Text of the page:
If there’s anyone who enjoys laughing at Alex Rodriguez more than the Red Sox, it has to be the New York press. Jon Heyman gets his licks in Sunday’s Newsday.

Star wars already are starting inside the Yankees’ clubhouse, even before regulars officially report to Tampa. Things are unsightly now, and they’re heading toward ugly.

All eyes will be on Jason Giambi, aka “The Most Obvious Juicer in the Game” (Chapter 15, “Juiced”).

And also on Alex Rodriguez, who’ll unhappily share the spotlight with Juiced-Up Giambi because A-Rod’s teammates didn’t exactly rush to his defense when Boston’s Trot Nixon called him “a clown,” promoting the notion that A-Rod’s teammates agree with Nixon.

If A-Rod could laugh at himself, he would show up today in a big red nose and floppy shoes. The guess here is he wears thousand-dollar Ferragamos instead.

What’s shocking is Yankees players instead supported Giambi, a .208-hitting, ‘roided-up partier who annoyed them by begging out of Game 5 of the 2003 World Series because, in the words of one Yankee, “he was afraid.”

Unlike Giambi, Rodriguez is prepared and a gamer. But he was dead wrong to tell the Bergen Record, “I know there are 650 or 700 other players who are sleeping this morning. Either that, or they’re taking their kids to school. But there’s no way they’re going to be up running the stairs or doing what I’m doing.”

What A-Rod’s doing is ruining a great thing through a series of missteps. Not only that, but his Father of the Year support is shot.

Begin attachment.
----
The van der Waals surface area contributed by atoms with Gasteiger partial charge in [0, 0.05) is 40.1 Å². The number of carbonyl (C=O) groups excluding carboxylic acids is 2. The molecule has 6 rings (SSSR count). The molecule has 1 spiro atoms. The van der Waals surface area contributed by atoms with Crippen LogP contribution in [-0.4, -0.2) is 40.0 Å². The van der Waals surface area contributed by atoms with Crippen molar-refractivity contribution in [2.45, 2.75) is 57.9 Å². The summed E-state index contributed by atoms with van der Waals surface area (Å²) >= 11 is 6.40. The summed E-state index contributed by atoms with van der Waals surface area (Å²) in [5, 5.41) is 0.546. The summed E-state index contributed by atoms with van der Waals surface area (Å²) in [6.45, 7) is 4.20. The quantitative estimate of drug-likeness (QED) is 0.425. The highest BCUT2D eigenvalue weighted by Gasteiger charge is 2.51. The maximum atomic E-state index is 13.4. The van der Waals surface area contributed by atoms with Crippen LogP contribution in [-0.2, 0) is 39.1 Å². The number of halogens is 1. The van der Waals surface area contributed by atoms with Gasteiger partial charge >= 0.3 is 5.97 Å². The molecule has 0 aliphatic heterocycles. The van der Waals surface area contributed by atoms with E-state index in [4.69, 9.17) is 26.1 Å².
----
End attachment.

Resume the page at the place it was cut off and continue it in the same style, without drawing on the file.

Things will simmer for now because Giambi and Rodriguez are non-confrontational types. But the steroid controversy still carries the potential to rip apart the clubhouse. “If there are issues or feelings, let’s get them out now,” GM Brian Cashman said. “It’s not a pretty situation.”

Gary Sheffield’s attempts to distance himself from Giambi are typically rude, self-centered and uncalled for. Although, as opposed to Sheff’s incredible new assertion that he never took steroids, there was truth to what he said about Giambi, whom he suggested is a “crybaby.” Said Cashman, “Whatever negatives are in Giambi’s life, he has himself to blame. We’re all responsible for our own actions.”

Of course, that goes for Sheffield, too. The thing about Sheffield is he thinks he’s being hit too hard when it’s the opposite; he’s getting off way too easy.

Yankees execs privately must like the heat lamp being shined on Giambi. However, they hold little hope he’ll be embarrassed into walking away from the $82 million he’s owed.

Cashman said the Red Sox’s rips of A-Rod are becoming like “noise” you just “tune out.” But there’s little doubt that rips of Derek Jeter, Jorge Posada or Bernie Williams would have been met with counterpunches from the Yankees’ clubhouse.